Update at 6:42 p.m. EDT, Oct. 13, 2008
At least two Iraqis were killed and 12 more were wounded in an unusually quiet Monday. A U.S. soldier died in of non-combat causes. Meanwhile, Iraqi Prime Minister Nouri al-Maliki has told British troops it is time to go home. Also, General Odierno, commander of U.S. forces, accused Iran of bribing Iraqi officials into opposing a U.S-Iraq security agreement that will allow U.S. forces to continue in Iraq after December.
In Baghdad, a roadside bomb in Ur wounded five people. Mortars hit the Green Zone but no casualties were reported. Also, an 80-year-old woman was detained after security forces were unable to capture her son.
In Mosul, gunmen stormed the home of a policeman and killed him. Gunmen stormed a home and killed a male resident. The nephew of a man previously reported as killed when gunman stormed his shop last night was also wounded during the attack. A suspect was arrested and a cache of weapons was confiscated.
Also, the director of the Ministry of Displacement and Migration warned that Christian refugees, fleeing targeted violence in Mosul, are in desperate need of basic supplies. At least 5,000 Christian Iraqis have moved to nearby towns in recent days. The perpetrators are unknown, but blame has been lobbed at such diverse groups as al-Qaeda and Kurdish politicians. The Iraqi army has at last deployed troops in Christian areas of Mosul as a safety measure.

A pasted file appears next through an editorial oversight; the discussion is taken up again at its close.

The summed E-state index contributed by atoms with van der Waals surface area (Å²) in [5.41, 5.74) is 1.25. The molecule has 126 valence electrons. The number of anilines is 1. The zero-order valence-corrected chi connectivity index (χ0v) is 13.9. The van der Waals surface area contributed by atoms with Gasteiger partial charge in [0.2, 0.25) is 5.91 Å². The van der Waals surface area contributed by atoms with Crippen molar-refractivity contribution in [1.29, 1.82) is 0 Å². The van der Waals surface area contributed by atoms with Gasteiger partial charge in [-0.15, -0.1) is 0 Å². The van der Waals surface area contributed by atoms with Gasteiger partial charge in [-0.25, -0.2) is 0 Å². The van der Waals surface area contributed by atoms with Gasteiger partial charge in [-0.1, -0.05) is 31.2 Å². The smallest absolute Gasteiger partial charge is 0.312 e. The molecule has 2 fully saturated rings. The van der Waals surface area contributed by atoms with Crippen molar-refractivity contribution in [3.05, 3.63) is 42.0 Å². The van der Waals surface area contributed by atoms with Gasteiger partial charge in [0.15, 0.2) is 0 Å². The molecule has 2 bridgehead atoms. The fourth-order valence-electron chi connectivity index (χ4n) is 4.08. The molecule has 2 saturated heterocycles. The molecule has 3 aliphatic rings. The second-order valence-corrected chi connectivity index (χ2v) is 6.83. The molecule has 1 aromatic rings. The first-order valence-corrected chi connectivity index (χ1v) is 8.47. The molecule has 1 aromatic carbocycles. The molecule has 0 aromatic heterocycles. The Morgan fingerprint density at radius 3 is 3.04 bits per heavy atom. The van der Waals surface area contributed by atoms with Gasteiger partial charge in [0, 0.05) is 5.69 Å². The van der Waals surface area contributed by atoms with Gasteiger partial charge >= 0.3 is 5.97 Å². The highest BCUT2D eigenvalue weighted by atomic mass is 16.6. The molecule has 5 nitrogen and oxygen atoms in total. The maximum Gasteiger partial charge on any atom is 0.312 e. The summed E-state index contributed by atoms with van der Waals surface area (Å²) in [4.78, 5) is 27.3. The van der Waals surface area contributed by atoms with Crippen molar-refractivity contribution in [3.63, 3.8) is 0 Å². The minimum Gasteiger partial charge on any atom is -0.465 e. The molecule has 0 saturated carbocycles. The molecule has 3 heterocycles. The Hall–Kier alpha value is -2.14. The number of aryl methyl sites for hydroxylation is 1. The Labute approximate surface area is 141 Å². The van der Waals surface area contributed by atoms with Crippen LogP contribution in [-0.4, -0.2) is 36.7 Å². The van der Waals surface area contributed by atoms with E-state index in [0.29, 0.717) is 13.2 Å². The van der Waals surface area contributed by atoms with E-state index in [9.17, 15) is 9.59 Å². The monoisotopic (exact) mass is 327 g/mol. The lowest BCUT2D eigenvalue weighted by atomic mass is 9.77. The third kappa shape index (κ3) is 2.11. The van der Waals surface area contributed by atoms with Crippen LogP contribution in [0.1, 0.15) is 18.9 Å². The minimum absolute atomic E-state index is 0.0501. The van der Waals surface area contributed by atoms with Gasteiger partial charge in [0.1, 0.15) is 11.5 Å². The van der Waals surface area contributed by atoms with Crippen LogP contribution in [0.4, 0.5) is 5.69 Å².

A roadside bomb wounded an Iraqi soldier today in Tuz Khormato. Another bomb blast targeted the home of director of the National Department and injured a civilian. Also, four civilians were wounded when a third bomb exploded outside an electronic game store.
Turkey launched its seventh airstrike against Kurdish rebels in northern Iraq. Accurate casualty figures are difficult, if not impossible, to obtain from this sparsely populated region.
Four al-Qaeda suspects were captured in Baquba.
Seven suspects were detained in Dhi Qar province.
A roadside bomb was defused near Nasariya.
A 59-year-old female was prevented from carrying out a suicide attack in Diyala.
Prime Minister Nouri al-Maliki said in an interview with The Times that British troops should leave southern Iraq. Al-Maliki has been angry with the British military since at least last year when they made a secret pact with al-Maliki’s political rivals, who are followers of Shi’ite cleric Moqtada al-Sadr. Earlier this year, The Times implied that a disastrous security operation in Basra was initiated by al-Maliki because he learned the British were about to conduct their own surge into the city. That operation led to weeks of fighting between the Mahdi Army and U.S.-backed Iraqi forces. The fighting ended then thanks to an Iran-brokered truce.
Compiled by Margaret Griffis